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Former Secretary of State Madeleine Albright — the first woman to be the nation’s top diplomat — is calling out for both the media and technology companies, urging them to examine their role in last week’s election of Donald Trump as president.

“It was unclear where people were getting their information or whether they were passing on information that was incorrect,” Albright told WWD while visiting San Francisco Wednesday, adding that the “echo chamber aspect” of social media also played a role.

She called on members of the media to “take the lead” in sorting out accusations against the fourth estate.

“Democratic societies cannot operate without a free press,” she said. “It’s absolutely basic, but also I think it’s something that needs to come as a result of self-examination, because something did not work and whether it’s the fact that the tech outran facts, or various people abused it, or it was about ratings, it is absolutely crucial in determining what role the media played in political change.”

She pointed out the new role of technology in democracy and noted the balance of privacy and security with freedom of the press and monitoring prejudiced information.

Facebook’s Mark Zuckerberg, for example, has come under fire for his dismissal of the role of the social network in influencing the election, and for its dissemination of inaccurate or false news. He has defended the company as a tech company, although 44 percent of Americans reportedly get their news from the platform.

“What I would like to see, in the best of all possible worlds, is discussions between the public and private sector on this, between the press and the tech companies and the government in a way that is not hostile but realizing that there is a new issue out there to deal with,” said Albright, who will be meeting with former foreign ministers on the matter.

Albright was visiting San Francisco’s Legion of Honor museum for the opening of “Read My Pins,” an exhibit of her vast pin collection from her career as a diplomat. She became known for silently communicating through her pins, from a serpent pin in response to Saddam Hussein’s calling her as much, to “bug” pins after a Russian spy was caught listening in to the State Department.

Albright said that she plans to add a safety pin to her arsenal; both British citizens protesting Brexit and Americans protesting the recent President Elect have begun wearing them.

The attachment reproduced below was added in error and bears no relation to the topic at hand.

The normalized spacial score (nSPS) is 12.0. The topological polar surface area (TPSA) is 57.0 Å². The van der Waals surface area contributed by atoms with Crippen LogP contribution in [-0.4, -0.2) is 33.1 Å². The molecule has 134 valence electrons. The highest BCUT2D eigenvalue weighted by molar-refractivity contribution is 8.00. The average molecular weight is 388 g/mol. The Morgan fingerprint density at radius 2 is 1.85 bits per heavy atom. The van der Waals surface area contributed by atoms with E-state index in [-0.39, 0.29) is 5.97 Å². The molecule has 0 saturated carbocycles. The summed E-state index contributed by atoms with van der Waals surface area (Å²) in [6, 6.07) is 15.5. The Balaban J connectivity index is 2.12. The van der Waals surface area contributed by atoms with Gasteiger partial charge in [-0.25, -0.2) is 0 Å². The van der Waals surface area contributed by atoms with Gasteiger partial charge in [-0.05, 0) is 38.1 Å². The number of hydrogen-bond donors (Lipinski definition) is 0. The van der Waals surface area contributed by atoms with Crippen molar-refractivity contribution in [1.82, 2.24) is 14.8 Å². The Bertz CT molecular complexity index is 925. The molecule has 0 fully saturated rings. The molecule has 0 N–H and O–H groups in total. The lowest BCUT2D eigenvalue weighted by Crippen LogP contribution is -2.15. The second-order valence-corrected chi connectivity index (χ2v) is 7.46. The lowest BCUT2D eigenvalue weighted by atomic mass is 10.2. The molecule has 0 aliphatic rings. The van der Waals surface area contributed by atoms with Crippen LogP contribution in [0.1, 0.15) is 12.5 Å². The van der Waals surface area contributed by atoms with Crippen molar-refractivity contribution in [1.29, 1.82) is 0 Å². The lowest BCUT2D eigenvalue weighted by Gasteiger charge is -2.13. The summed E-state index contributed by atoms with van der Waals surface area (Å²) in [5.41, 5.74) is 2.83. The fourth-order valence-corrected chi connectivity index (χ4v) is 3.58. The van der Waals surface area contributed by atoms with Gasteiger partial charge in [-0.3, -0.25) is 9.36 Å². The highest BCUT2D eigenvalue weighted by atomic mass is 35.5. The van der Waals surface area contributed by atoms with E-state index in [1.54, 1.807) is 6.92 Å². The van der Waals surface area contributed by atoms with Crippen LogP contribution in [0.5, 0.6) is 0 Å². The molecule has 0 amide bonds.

“I think it is a very interesting thing to do. I think that it’s a mark of solidarity and identifiable and it certainly fits with my view of using inanimate objects to express an emotion or an opinion,” she said.

She noted that Hillary Clinton wore purple in her recent concession speech and might have worn purple in acknowledgement of purple states that went for Clinton, such as Virginia, adding that there was a suffragette aspect to the color. (Suffragettes wore white, green and purple to signify purity, hope and dignity, in that order.) Albright also noted that Clinton wore white when she accepted the nomination.

Albright is a strong supporter of Secretary Clinton, and said on the campaign trail that there was a special pace in hell for women who did not support other women.

To that end, she encouraged those who might be angry at the election results to use anger and frustration for change.

She said that while women are often criticized for the manner in which they express anger or frustration, she recommended channeled that by doing something — “and not necessarily going out on the streets but trying to figure out what needs to be done.”

“I think [working together] is what we have to do,” she said. “We need to assess really what has happened here. This is a major shift in a lot of different issues.”

In a presentation later in the day, Albright said, “I am sure I am not attending the inauguration, but I will keep wearing a question mark [pin], because I am not sure we are sure who our country elected.”

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